Friday, May 1, 2009

The Death of Critical Thinking

Each year one of the units I taught in my Junior and Senior English classes was a Speech and Debate unit. I would have students draw teams, draw topics, and draw sides to those topics. Inevitably, there would be some students "stuck" on the side of an issue with which they personally disagreed. Abortion, Immigration Reform, and Parental Consent for Birth Control were always the topics that elicited the strongest reactions.

I always began by explaining the research process. I would walk them through the importance of finding statistics and facts to support their position and also to start anticipating what the opposing side would use for support and then finding evidence or information to refute that. Without fail I would have a handful of students that would say, "But I don't believe that. I can't argue that. That is not what I really think." I would explain that part of being an effective communicator is being able to "see" the other side and whether you agree with it or not at least be able to acknowledge that there is another side and try to understand what the reasoning for that belief is. With that I would require them to find information that "the other side" might use to help support their cause or beliefs.

Some of the best persuasive arguments were done by students who were able to separate their personal feelings or biases toward a subject and focus solely on the facts of the issue at hand. Or by those who were able to channel the passion they personally felt into truly trying to understand the other side and doggedly trying to find information that someone on that side might use to explain his/her beliefs. It would always amaze me how passionate pro-life students could argue effortlessly and convincingly for pro-choice legislation. It stunned me when a Hispanic student, one whom I knew was not in our country legally, argued solidly for the deportation of all illegal aliens. While arguing for the other side rarely changed their personal views it at least made them realize that people who had views different from their own weren't these evil, ignorant people that they were made out to be by many of their like-minded peers. They were people just like them who took information, much of it the same information, but simply interpreted it differently, maybe saw shades of grey where they only saw black or white, and felt just as passionately that they were right.

I loved teaching this unit because it encouraged critical thinking skills. It forced them to be able to find information that defended the position they were charged with supporting. It made them think about what the "other side" would use for support and in so doing made them think two steps ahead and find information to refute those claims. Talk about seeing and having to understand an issue from all sides. Beyond that, the sheer research and organization of information and then being able to articulate all that information in a concise, coherent manner requires critical thinking skills that many simply do not have because they have never been forced to use them.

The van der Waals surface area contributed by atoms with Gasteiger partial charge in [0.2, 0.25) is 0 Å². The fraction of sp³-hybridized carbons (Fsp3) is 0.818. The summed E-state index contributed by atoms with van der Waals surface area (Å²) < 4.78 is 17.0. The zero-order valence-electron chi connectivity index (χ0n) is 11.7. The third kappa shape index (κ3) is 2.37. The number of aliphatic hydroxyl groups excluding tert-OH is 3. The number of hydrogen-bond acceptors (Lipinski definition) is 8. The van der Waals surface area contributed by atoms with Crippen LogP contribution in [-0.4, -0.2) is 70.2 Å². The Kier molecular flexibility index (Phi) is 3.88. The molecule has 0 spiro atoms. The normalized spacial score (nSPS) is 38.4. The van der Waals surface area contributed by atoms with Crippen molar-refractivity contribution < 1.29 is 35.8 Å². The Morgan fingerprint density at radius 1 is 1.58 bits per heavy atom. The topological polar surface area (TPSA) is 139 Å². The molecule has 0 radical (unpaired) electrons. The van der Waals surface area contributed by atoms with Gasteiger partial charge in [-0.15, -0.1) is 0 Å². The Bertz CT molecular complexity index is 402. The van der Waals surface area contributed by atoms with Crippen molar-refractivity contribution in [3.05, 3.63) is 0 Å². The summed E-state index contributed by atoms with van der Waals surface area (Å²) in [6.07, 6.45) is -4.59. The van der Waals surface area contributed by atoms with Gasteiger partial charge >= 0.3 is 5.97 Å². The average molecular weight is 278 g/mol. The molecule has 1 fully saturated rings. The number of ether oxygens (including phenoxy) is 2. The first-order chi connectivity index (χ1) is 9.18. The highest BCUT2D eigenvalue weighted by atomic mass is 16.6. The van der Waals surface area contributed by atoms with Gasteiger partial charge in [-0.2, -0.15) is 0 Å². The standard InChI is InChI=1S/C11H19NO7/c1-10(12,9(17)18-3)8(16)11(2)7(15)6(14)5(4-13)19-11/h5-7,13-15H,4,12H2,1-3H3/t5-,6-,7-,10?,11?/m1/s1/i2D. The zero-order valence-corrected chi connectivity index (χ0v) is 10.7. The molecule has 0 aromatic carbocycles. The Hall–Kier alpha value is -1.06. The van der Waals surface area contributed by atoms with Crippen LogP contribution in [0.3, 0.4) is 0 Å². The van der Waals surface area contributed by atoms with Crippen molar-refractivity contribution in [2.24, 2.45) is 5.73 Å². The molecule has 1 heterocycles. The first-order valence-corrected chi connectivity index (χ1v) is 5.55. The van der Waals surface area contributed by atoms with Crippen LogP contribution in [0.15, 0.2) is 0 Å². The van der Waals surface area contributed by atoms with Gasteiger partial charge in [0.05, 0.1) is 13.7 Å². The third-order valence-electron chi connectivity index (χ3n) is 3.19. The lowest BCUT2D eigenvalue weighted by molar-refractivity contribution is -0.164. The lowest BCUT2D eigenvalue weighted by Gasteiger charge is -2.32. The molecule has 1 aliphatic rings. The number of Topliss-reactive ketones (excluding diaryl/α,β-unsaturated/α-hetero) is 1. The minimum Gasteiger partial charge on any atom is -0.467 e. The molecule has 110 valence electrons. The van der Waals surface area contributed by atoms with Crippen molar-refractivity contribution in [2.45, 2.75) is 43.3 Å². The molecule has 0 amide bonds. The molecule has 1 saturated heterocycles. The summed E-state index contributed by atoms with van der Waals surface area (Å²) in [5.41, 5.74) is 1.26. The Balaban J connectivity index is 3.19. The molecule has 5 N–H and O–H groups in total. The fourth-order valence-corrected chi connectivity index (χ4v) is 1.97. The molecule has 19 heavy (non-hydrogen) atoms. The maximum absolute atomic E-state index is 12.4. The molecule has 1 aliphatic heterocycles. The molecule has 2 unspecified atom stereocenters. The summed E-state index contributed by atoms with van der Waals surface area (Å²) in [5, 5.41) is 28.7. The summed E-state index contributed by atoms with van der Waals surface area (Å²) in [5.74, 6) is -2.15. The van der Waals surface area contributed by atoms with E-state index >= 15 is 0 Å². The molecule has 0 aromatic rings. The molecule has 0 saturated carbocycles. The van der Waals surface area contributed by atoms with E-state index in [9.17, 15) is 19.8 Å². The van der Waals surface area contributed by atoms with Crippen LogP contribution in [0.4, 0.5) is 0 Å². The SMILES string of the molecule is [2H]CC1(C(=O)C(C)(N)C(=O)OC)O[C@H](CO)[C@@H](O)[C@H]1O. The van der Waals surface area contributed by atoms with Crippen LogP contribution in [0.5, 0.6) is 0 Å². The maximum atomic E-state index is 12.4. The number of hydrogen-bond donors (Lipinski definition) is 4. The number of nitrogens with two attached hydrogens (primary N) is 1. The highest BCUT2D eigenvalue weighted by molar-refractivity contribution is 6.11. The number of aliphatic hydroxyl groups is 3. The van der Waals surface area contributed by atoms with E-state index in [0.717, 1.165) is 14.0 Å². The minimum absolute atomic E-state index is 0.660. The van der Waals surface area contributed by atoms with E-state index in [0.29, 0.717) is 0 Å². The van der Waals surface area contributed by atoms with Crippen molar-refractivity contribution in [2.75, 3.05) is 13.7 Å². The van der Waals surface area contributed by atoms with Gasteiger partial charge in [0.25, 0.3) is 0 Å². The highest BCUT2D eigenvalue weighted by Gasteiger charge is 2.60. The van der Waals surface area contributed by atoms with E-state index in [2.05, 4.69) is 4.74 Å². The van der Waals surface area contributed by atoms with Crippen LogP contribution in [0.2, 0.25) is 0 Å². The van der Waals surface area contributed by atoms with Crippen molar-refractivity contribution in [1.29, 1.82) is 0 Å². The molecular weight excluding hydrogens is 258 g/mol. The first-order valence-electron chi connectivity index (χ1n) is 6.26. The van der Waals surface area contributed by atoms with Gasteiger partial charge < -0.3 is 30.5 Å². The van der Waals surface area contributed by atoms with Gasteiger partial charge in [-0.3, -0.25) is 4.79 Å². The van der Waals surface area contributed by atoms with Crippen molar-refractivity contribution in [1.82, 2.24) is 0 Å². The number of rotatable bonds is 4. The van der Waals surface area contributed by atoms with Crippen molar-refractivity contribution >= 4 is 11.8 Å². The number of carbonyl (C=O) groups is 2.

Of course there was an elaborate Rubric that I used to grade them. The one "rule" I always had, year after year, issue after issue was that there were to be no personal attacks. Never. A violation of this rule would result in a serious loss of points, enough to potentially lower their score two to three letter grades. I wanted the focus to be solely on the issue, never the person. They were to attack flaws or misrepresentations in the other side's facts and statistics. They were to point out examples of faulty reasoning. They were to attack holes in the information the other side presented, but under no circumstance was there to be name calling. There was to be no condemnation of those on the other side. I reiterated constantly that we debate the issues, not the people. Only once in six years did someone break that rule and get docked because of it. Once. These are high school kids I am talking about. By definition they are kids which means they are impulsive and sometimes lack judgment. Yet, year after year they sat in my classroom and argued issues without attacking or name calling.

At the end of this unit I always came away so impressed with the level of commitment they displayed and the seriousness with which they took this task. Kids were pushed out of their comfort zones, forced to think outside the box, and each year most of them exceeded all expectations. When I think about teaching this is one of the things I truly miss.

You may be asking at this point what this story has to do with anything. For starters, the fact that a lot of the general population lacks crucial critical thinking skills. In the absence of knowledge, ignorance breeds. Those who can't rationally and logically defend themselves result to name-calling and personal attacks and this leads to a further breakdown of critical thinking skills. In my personal life I like to surround myself with a variety of people who think differently, believe differently, act differently, and in general are just different than myself. Sure, I have many like-minded friends and family members whose company and discussions I cherish and enjoy. In the same vein I don't feel that my way of life is being threatened if others believe differently than I do. I acknowledge that they can be just as passionate about their ideas and beliefs as I am mine without it being an assault on my morals, values, and ideals.